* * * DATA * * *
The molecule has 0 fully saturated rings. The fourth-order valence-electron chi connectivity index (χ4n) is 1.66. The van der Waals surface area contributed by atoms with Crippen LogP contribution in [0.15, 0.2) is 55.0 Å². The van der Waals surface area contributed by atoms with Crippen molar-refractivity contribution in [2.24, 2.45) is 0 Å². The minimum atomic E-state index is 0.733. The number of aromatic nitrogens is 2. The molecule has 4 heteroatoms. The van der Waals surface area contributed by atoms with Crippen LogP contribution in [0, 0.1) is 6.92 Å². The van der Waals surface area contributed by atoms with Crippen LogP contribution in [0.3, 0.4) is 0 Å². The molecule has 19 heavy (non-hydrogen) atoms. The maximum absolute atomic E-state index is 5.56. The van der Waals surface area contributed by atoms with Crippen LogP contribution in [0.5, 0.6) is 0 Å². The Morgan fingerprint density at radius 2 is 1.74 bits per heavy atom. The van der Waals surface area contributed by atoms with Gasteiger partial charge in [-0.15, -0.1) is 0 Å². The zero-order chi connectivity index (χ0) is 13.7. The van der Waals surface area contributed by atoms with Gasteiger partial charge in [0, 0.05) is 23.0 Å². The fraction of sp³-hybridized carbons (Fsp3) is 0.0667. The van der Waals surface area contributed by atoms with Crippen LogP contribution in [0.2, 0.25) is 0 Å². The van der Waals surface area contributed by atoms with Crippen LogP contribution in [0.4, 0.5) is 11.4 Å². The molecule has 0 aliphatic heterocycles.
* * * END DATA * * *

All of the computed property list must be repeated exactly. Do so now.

The molecule has 0 fully saturated rings. The fourth-order valence-electron chi connectivity index (χ4n) is 1.66. The van der Waals surface area contributed by atoms with Crippen LogP contribution in [0.15, 0.2) is 55.0 Å². The van der Waals surface area contributed by atoms with Crippen molar-refractivity contribution in [2.24, 2.45) is 0 Å². The minimum atomic E-state index is 0.733. The number of aromatic nitrogens is 2. The molecule has 4 heteroatoms. The van der Waals surface area contributed by atoms with Crippen LogP contribution in [0, 0.1) is 6.92 Å². The van der Waals surface area contributed by atoms with Crippen LogP contribution in [0.3, 0.4) is 0 Å². The molecule has 19 heavy (non-hydrogen) atoms. The maximum absolute atomic E-state index is 5.56. The van der Waals surface area contributed by atoms with Crippen LogP contribution in [0.5, 0.6) is 0 Å². The Morgan fingerprint density at radius 2 is 1.74 bits per heavy atom. The van der Waals surface area contributed by atoms with Gasteiger partial charge in [-0.15, -0.1) is 0 Å². The zero-order chi connectivity index (χ0) is 13.7. The van der Waals surface area contributed by atoms with Gasteiger partial charge in [0, 0.05) is 23.0 Å². The fraction of sp³-hybridized carbons (Fsp3) is 0.0667. The van der Waals surface area contributed by atoms with Crippen LogP contribution in [0.2, 0.25) is 0 Å². The van der Waals surface area contributed by atoms with Crippen LogP contribution in [0.4, 0.5) is 11.4 Å². The molecule has 0 aliphatic heterocycles.